If, in fact, Carreon never intended to pursue his threats to sue the blogger, that is perhaps the worst of all, not only because it means that Carreon has probably cost himself a great deal of reputational and financial harm for having a big mouth, but also because it puts him at significant risk of other legal consequences. For example, in addition to threatening to sue Register.com, Carreon threatened to sue Walgreens, the blogger’s employer when the case began, demanding an extensive preservation of electronic records. We could not help thinking at the time that his real purpose was to try to drive a wedge between the blogger and his source of employment. If Carreon never intended to file such a claim, the blogger may have a claim for intentional intereference with contract, and perhaps Walgreens has a claim of its own for the expenses incurred in complying with potential data preservation obligations relating to an intentionally empty threat.
Moreover, if Carreon’s current statement about his intentions last summer is true, there may be ethics consequences. After all, without having to file suit, he managed to intimidate the blogger’s domain name registrar into placing the blogger’s name into the public WHOIS record where other members of the public were able to see it; Carreon himself took advantage of the disclosure to feature the blogger’s name publicly on his “rapeutationist” blog. And yet, Carreon now claims, he never intended to file the lawsuit at all.
The Federal Rules of Civil Procedure, Rule 26(b)(5) and the California Code of Civil Procedure, section 2031.285, both require a party who receives information that has been the subject of a claim of privilege to sequester the information pending a final ruling on the privilege. This rule has been applied to information obtained about the identity of an anonymous Internet speaker, and both an ABA Formal Opinion, and ethics rulings in some states, have taken the position that a violation of the obligation to sequester can constitute an ethical issue. Consquently, Carreon’s insistence that he was never actually going to institute legal proceedings to vindicate his claim of trademark infringement outs him at risk of renewed disciplinary proceedings by the California and Oregon bar authorities.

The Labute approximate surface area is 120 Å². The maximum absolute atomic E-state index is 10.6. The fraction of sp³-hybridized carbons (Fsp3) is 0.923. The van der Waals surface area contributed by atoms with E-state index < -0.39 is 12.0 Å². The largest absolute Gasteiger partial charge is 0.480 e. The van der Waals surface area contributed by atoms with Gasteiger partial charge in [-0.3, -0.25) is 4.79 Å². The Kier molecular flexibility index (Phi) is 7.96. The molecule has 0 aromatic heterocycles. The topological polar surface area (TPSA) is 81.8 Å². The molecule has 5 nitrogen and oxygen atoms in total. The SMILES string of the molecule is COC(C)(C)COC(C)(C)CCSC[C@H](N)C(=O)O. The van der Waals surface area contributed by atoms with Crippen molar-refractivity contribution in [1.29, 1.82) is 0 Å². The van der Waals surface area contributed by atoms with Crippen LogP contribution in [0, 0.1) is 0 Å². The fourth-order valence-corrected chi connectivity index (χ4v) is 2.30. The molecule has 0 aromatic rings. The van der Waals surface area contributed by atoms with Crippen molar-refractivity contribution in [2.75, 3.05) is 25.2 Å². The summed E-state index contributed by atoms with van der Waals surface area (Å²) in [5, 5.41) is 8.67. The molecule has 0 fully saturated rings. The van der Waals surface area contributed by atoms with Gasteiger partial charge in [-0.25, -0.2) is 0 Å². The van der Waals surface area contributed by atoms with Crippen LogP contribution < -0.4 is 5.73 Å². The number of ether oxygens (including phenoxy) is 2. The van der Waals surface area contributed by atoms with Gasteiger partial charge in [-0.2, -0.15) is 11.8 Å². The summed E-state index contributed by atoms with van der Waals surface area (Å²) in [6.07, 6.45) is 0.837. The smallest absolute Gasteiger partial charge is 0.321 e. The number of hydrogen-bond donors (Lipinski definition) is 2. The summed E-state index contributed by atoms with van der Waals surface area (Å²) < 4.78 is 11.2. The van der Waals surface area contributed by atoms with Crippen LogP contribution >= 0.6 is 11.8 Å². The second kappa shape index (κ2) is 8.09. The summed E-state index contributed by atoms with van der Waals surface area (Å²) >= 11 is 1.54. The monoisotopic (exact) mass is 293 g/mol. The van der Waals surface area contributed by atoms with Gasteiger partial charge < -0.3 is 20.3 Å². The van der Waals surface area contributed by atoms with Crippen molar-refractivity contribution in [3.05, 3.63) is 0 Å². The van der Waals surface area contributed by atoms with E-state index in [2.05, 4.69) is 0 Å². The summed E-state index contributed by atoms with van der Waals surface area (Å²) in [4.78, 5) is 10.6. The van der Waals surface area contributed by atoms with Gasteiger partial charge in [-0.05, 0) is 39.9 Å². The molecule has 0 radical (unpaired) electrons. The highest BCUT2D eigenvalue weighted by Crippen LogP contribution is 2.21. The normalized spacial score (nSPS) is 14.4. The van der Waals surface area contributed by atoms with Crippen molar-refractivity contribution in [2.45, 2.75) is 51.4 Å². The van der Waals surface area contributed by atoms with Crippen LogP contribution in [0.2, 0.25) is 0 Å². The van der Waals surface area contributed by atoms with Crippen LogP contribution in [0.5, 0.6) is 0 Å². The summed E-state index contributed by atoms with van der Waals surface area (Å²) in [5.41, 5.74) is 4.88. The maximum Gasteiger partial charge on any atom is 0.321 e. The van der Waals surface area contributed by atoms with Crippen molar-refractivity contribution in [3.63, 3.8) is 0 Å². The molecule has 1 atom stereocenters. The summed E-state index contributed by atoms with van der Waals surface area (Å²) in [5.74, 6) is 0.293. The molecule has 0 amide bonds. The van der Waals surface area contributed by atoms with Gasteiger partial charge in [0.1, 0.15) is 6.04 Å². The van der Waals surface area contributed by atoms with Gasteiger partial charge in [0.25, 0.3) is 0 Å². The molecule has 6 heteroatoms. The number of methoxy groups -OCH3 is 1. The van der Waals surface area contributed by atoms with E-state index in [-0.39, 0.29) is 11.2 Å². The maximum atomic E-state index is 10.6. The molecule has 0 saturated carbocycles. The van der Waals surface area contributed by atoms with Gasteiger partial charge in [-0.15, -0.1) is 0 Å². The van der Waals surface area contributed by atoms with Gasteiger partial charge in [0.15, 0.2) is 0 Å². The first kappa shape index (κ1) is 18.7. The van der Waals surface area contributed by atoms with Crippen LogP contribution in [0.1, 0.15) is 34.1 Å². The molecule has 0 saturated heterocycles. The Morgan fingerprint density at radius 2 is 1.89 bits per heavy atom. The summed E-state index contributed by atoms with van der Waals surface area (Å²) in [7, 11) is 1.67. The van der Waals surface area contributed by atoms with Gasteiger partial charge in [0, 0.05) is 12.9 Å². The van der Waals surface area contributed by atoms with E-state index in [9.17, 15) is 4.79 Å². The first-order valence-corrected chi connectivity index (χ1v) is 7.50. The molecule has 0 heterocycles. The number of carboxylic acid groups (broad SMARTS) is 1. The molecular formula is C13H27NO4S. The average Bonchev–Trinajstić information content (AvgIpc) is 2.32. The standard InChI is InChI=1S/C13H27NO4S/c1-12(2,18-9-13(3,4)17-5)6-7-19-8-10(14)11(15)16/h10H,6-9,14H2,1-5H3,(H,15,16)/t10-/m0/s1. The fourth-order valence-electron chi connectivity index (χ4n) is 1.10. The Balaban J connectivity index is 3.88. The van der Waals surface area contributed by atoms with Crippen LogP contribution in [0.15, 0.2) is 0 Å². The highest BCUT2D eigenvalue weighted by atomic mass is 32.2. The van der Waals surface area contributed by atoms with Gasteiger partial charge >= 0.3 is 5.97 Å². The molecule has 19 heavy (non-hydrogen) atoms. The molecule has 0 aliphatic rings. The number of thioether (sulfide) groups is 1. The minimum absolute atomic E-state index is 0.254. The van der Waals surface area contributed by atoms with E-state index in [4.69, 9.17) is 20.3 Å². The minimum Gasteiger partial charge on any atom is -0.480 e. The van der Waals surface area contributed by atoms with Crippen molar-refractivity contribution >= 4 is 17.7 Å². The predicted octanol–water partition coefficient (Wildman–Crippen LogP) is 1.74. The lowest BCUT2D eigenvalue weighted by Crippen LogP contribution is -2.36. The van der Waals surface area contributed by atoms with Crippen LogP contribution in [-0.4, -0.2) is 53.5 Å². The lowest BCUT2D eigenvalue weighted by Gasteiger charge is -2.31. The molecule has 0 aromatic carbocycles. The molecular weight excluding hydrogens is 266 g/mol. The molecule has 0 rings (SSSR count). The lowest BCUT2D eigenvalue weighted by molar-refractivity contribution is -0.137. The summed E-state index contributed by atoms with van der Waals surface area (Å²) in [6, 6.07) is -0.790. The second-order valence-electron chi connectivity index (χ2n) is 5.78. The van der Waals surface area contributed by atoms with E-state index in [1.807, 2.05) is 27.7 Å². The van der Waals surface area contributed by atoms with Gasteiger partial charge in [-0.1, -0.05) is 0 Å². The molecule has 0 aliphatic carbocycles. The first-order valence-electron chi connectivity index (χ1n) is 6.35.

Carreon’s contention that he would never have followed through on his threats if legal action also reflects poorly on Register.com’s craven release of the blogger’s identity, albeit temporarily. While the case against Carreon was pending, we put Register.com on notice of a possible claim, perhaps a class action claim, for advertising (and charging extra for) a private registration service without providing any real safeguards against spurious claims demanding disclosure of the registrant’s identity. We have tried to discuss with that company's counsel how they will handle cases like this differently going forward, and have postponed legal action to see whether such talks could be fruitful. But, to date, it has never been convenient for Register.com’s representative to actually discuss its policies and procedures.
Now that the merits of the Carreon case have been concluded, we will have to see whether it is possible to avoid litigation on that aspect of the problem.